“The curse. Yes. The Drakai drained all the life force from the land with their curse.” The old man paused, scratched his beard. “But wasn’t it awfully convenient that just when the curse began, our monks gained all their wonderful new powers and abilities?”
“It was convenient, yes. We would not have been able to punish the Drakai and take their land for our new homeland otherwise. It was the foresight of our god.” The pilgrim shifted uneasily.
“Of course.” The old man looked at the piece of beef in his hand, turned it thoughtfully. “And very lucky that our monks’ new powers enabled them to tell us that it was indeed the Drakai who had cursed our land.” He looked at the pilgrim again. “One last question. What do you think the monks did to my love when she asked them these questions?”
“I don’t know.” The pilgrim stood, annoyed suddenly. “How would I know?”
“You’re right. You don’t know.” The old man smiled wryly. “You can pick one rose now, if you wish.”
The pilgrim glared at the old man, unable to shake the irritating feeling that he had been hinting at some insolent heresy that ought not go unpunished.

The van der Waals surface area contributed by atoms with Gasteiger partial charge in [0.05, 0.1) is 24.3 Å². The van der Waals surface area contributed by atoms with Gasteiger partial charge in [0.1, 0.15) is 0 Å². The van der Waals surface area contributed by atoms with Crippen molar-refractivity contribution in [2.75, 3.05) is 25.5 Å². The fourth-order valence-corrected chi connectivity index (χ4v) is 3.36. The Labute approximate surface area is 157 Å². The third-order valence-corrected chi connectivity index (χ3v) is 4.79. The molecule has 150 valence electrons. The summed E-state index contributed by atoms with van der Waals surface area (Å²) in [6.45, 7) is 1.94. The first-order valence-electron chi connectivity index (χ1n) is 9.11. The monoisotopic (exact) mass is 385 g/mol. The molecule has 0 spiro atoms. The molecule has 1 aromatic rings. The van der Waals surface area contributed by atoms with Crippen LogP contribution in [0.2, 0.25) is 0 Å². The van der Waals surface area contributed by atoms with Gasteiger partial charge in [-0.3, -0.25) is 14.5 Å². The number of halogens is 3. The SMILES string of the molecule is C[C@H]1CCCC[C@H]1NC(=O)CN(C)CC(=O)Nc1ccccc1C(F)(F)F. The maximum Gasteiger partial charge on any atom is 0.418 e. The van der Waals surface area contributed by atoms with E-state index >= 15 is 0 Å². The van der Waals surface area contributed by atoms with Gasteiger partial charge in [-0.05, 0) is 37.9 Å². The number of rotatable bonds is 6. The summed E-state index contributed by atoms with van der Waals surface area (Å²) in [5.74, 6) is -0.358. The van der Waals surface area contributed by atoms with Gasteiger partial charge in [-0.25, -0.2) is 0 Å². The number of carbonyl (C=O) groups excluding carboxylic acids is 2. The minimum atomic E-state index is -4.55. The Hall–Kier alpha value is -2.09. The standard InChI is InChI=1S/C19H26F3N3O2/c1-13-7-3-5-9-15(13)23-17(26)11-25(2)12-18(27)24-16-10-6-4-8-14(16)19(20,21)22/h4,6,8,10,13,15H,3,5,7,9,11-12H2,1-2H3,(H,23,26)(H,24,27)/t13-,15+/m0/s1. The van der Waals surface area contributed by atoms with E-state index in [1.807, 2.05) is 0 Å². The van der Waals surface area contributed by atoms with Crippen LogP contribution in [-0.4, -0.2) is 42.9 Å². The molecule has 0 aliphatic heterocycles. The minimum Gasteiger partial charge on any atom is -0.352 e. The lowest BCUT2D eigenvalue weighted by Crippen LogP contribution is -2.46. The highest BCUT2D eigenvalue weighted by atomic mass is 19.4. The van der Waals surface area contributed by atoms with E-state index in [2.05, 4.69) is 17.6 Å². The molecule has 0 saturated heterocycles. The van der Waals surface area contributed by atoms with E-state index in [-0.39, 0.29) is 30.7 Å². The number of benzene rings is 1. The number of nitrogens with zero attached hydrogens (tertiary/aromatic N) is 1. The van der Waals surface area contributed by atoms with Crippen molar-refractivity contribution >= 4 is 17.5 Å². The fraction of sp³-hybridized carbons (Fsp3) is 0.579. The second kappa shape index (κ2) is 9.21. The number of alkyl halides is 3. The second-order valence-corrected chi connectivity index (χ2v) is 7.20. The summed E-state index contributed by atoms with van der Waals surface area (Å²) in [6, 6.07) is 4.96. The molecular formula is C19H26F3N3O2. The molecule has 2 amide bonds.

Still, he thought as he turned to the rose bush and his fingers closed on a green stem below a perfect red bloom: he could bring home a holy rose. He would be the first to do so. What did it matter, then, what one old man alone in a deserted land and most likely crazy said?
The pilgrim picked a rose. And as he did so, he felt something moist dribble down his hand; an unusual amount of sap, he thought at first. But it was warm and red, the fluid trickling from the stem he held. Like blood trickling from a wound.
Frowning, he moved a finger glinting red with this strange sap to his tongue. A familiar metallic taste spread in his mouth. He felt queasy. Could a bleeding rose be holy? Wasn’t it more likely the opposite? What would his wife think of him if he brought it to her? What would everybody else think?
The old man fixed grim looking eyes on him and opened his mouth, was just about to say something. Something heretic, no doubt, connected to the rose, no doubt. The pilgrim didn’t want to hear it. He dropped the rose, grabbed his knapsack, turned and walked away.
He did not see the blood of the rose soak into the dusty ground. When he came home, he told his wife there was no rose to be found.
micheledutcher - tobiash wrote: Nicely drawn. Your scenes are clear and evocative. All the other pilgrims must have found the rose bush as well and felt dirtied by the blood soaked past. The corrupt priests undoubtedly were responsible for the blighted land. This was a nicely wrought story and thought provoking to boot.